Spherical Coordinates
In this section we will introduce spherical coordinates. Spherical coordinates can take
a little getting used to. It’s probably easiest to start things off with a sketch.
Spherical coordinates consist of the following three quantities.
First there is
. This is the distance from the origin to the point and we will
require
.
Next there is
. This is the same angle that we saw in polar/cylindrical
coordinates. It is the angle between the positive
x
axis and the line above denoted
by
r
(which is also the same
r
as in polar/cylindrical coordinates). There are no
restrictions on
.
Finally there is
. This is the angle between the positive
z
axis and the line from
the origin to the point. We will require
.
In summary,
is the distance from the origin of the point,
is the angle that
we need to rotate down from the positive
z
axis to get to the point and
is how
much we need to rotate around the
z
axis to get to the point.
We should first derive some conversion formulas. Let’s first start with a point in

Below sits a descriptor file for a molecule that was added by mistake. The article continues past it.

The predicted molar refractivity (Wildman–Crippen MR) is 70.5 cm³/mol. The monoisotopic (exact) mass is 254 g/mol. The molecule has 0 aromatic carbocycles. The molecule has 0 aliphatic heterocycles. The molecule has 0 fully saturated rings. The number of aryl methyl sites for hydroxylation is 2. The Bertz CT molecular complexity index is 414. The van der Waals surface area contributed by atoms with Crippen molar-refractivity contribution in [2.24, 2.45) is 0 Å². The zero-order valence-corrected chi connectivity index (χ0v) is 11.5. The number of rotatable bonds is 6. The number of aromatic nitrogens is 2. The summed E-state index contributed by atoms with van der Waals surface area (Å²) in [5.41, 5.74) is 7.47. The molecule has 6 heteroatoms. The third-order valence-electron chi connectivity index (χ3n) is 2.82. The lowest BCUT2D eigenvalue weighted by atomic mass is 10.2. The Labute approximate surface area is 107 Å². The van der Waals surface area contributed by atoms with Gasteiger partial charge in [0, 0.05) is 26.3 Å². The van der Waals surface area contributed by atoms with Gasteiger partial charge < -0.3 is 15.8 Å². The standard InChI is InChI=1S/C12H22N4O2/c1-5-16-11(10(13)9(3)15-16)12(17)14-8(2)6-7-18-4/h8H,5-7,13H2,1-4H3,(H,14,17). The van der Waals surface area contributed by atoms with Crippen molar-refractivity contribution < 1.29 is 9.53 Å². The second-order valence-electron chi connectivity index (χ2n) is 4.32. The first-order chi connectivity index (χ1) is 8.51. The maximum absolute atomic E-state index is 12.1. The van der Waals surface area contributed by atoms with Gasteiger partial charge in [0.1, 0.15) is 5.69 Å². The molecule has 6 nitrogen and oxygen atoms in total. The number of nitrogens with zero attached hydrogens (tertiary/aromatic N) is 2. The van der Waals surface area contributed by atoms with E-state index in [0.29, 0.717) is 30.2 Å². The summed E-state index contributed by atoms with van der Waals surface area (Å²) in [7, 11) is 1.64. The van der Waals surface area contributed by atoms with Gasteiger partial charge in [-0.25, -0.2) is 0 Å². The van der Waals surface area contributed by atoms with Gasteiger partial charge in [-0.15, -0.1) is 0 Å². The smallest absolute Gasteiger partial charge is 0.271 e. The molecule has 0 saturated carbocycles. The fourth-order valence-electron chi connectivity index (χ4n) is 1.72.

spherical coordinates and ask what the cylindrical coordinates of the point are. So, we
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and what to find
. Of course
we really only need to find
r
and
z
since
is the same in both coordinate systems.
We will be able to do all of our work by looking at the right triangle shown above in
our sketch. With a little geometry we see that the angle between
z
and
is
and so we can see that,
and these are exactly the formulas that we were looking for. So, given a point in
spherical coordinates the cylindrical coordinates of the point will be,
Note as well that,
Or,
Next, let’s find the Cartesian coordinates of the same point. To do this we’ll start with
the cylindrical conversion formulas from the
previous section
.
Now all that we need to do is use the formulas from above for
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 Fall '08
 prellis
 Polar coordinate system, coordinates, polar/cylindrical

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